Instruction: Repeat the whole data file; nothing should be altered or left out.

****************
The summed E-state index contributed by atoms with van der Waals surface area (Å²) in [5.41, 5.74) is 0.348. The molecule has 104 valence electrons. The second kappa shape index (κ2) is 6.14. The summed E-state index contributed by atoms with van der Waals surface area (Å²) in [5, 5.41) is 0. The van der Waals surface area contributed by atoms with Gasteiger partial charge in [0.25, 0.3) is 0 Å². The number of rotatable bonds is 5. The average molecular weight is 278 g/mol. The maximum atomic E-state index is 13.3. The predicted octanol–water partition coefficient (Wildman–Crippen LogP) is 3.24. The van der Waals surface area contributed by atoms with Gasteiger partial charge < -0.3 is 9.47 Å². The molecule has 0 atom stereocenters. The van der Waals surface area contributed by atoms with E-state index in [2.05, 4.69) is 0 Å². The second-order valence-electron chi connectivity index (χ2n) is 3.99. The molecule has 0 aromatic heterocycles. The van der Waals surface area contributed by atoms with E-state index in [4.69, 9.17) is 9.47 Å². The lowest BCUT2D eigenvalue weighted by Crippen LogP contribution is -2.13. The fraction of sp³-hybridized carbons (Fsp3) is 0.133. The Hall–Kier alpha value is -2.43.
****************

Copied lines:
The summed E-state index contributed by atoms with van der Waals surface area (Å²) in [5.41, 5.74) is 0.348. The molecule has 104 valence electrons. The second kappa shape index (κ2) is 6.14. The summed E-state index contributed by atoms with van der Waals surface area (Å²) in [5, 5.41) is 0. The van der Waals surface area contributed by atoms with Gasteiger partial charge in [0.25, 0.3) is 0 Å². The number of rotatable bonds is 5. The average molecular weight is 278 g/mol. The maximum atomic E-state index is 13.3. The predicted octanol–water partition coefficient (Wildman–Crippen LogP) is 3.24. The van der Waals surface area contributed by atoms with Gasteiger partial charge < -0.3 is 9.47 Å². The molecule has 0 atom stereocenters. The van der Waals surface area contributed by atoms with E-state index in [2.05, 4.69) is 0 Å². The second-order valence-electron chi connectivity index (χ2n) is 3.99. The molecule has 0 aromatic heterocycles. The van der Waals surface area contributed by atoms with E-state index in [4.69, 9.17) is 9.47 Å². The lowest BCUT2D eigenvalue weighted by Crippen LogP contribution is -2.13. The fraction of sp³-hybridized carbons (Fsp3) is 0.133. The Hall–Kier alpha value is -2.43.